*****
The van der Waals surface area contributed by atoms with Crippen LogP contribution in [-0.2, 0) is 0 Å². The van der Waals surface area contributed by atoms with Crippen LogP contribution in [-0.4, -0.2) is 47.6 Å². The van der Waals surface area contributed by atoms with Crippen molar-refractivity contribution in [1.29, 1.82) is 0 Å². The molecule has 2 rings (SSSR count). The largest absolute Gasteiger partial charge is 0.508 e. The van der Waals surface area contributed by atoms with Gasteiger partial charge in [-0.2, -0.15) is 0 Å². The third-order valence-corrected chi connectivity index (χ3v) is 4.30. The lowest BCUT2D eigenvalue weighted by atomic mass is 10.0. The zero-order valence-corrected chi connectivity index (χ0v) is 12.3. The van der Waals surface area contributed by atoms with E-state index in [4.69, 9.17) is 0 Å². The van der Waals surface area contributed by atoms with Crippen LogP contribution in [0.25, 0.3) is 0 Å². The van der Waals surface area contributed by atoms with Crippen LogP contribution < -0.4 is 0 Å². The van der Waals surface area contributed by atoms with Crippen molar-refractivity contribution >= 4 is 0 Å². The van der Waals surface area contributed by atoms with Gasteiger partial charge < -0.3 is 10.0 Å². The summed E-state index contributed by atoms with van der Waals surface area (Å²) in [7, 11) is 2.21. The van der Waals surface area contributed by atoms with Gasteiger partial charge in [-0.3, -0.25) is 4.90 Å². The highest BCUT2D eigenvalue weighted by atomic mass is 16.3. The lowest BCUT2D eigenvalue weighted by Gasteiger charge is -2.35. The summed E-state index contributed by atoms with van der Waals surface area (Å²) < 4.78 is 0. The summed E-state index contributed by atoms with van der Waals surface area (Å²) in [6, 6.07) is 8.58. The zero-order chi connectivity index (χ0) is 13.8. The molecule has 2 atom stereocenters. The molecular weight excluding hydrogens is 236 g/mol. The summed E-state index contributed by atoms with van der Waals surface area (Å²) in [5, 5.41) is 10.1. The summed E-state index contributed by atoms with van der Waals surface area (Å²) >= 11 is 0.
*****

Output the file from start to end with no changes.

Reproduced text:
The van der Waals surface area contributed by atoms with Crippen LogP contribution in [-0.2, 0) is 0 Å². The van der Waals surface area contributed by atoms with Crippen LogP contribution in [-0.4, -0.2) is 47.6 Å². The van der Waals surface area contributed by atoms with Crippen molar-refractivity contribution in [1.29, 1.82) is 0 Å². The molecule has 2 rings (SSSR count). The largest absolute Gasteiger partial charge is 0.508 e. The van der Waals surface area contributed by atoms with Gasteiger partial charge in [-0.2, -0.15) is 0 Å². The third-order valence-corrected chi connectivity index (χ3v) is 4.30. The lowest BCUT2D eigenvalue weighted by atomic mass is 10.0. The zero-order valence-corrected chi connectivity index (χ0v) is 12.3. The van der Waals surface area contributed by atoms with E-state index in [4.69, 9.17) is 0 Å². The van der Waals surface area contributed by atoms with Crippen LogP contribution in [0.25, 0.3) is 0 Å². The van der Waals surface area contributed by atoms with Crippen LogP contribution < -0.4 is 0 Å². The van der Waals surface area contributed by atoms with Crippen molar-refractivity contribution >= 4 is 0 Å². The van der Waals surface area contributed by atoms with Gasteiger partial charge < -0.3 is 10.0 Å². The summed E-state index contributed by atoms with van der Waals surface area (Å²) in [7, 11) is 2.21. The van der Waals surface area contributed by atoms with Gasteiger partial charge in [-0.3, -0.25) is 4.90 Å². The highest BCUT2D eigenvalue weighted by atomic mass is 16.3. The lowest BCUT2D eigenvalue weighted by Gasteiger charge is -2.35. The summed E-state index contributed by atoms with van der Waals surface area (Å²) < 4.78 is 0. The summed E-state index contributed by atoms with van der Waals surface area (Å²) in [6, 6.07) is 8.58. The zero-order chi connectivity index (χ0) is 13.8. The molecule has 2 atom stereocenters. The molecular weight excluding hydrogens is 236 g/mol. The summed E-state index contributed by atoms with van der Waals surface area (Å²) in [5, 5.41) is 10.1. The summed E-state index contributed by atoms with van der Waals surface area (Å²) >= 11 is 0.